Criticism restriction on Antoine Fuqua’s fugitive slave play emancipation was taken down on Wednesday evening and initial reviewer reaction to the Apple Original Films feature has been mixed.
Critics praised emancipationThe film’s controversial star, Will Smith, along with co-stars Ben Foster and Charmaine Bingwa received accolades. There was also praise for the film’s survival thriller, with appreciation expressed for its fresh approach to the subject. But some critics took issue with the film’s look and questioned Robert Richardson’s stylized cinematography and sparse screenplay.
The Hollywood ReporterLovia Garkye writes: emancipation Treats Peter’s escapades and journey well, but the film is “hampered by a spare and lackluster screenplay.” The current real-world reality of growing refusals in some US states to confront the horrors of slavery or attempts to rewrite history “saddles films like Antoine Fuqua’s wobbly drama … with a considerable burden of responsibility,” Garky thinks, but “it’s disappointing when they don’t amount to much more than Oscar bait.”
Justin Chang, Writing at Los Angeles TimesI thought that emancipation They failed to do justice to the true story of “Whipped Peter” and had particular problems with Robert Richardson’s muted cinematography, which they felt contradicted the survival thriller Fuqua was aiming for. “The more the film pulls away from Peter’s point of view, the more it diminishes its own tension,” Chang writes.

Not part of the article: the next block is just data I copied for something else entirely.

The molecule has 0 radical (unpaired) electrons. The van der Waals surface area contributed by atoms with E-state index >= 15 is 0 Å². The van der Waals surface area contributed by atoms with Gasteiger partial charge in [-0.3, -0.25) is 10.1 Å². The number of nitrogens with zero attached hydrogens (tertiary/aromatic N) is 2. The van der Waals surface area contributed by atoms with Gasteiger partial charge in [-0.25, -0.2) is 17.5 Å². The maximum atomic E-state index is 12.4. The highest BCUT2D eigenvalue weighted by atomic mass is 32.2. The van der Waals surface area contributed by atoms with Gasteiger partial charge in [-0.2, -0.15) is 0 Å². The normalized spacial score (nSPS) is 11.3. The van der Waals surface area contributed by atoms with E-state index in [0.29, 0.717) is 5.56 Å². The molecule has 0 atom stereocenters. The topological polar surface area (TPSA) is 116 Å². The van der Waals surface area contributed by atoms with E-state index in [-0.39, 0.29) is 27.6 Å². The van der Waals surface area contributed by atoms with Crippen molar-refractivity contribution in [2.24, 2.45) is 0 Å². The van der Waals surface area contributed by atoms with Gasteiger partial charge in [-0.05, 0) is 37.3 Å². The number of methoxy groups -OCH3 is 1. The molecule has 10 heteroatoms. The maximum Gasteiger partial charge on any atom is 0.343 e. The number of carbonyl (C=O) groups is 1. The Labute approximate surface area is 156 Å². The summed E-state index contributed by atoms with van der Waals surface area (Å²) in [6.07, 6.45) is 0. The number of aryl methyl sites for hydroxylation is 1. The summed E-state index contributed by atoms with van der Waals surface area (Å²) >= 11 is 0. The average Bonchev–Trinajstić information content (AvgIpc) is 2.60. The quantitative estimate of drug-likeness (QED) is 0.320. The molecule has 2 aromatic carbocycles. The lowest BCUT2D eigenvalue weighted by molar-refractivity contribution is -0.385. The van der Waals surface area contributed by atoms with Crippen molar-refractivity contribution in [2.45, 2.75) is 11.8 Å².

the watchmanPeter Bradshaw was more than enthusiastic in his praise emancipation. In a four-star review, Smith brings a movie-star presence and dignity to a historical figure like Peter, and Bradshaw writes that the film as a whole “works very effectively as a thriller,” though the third act isn’t quite as strong. “Perhaps the final confrontation with the hated Fassell is anticlimactic, having to come before Peter’s military enlistment in the third act, but this is a strong, fierce, heartfelt film,” writes Bradshaw.
“emancipation It is well-intentioned but full of pain.” In a review by Nick Schager The Daily Beast. Skager begins his review by asking if audiences are willing to forgive Smith, but says the actor’s “wooden” portrayal of Peter is “both iconic hero and victim.” “Peter is thus closer to an emblem than a fully realized human being, which prevents Smith from getting beneath the character’s traumatized and ferocious exterior,” Schaeger writes. A critic had problems with the direction, saying, “Fuqua’s characters are archaic and, therefore, suitable for a thrilling action-adventure, but not an outright exploitative affair. The director handles things too self-seriously and solemnly. No momentum or passion.”
emancipation Releases in select theaters on December 2, followed by a global streaming debut on Apple TV+ on December 9.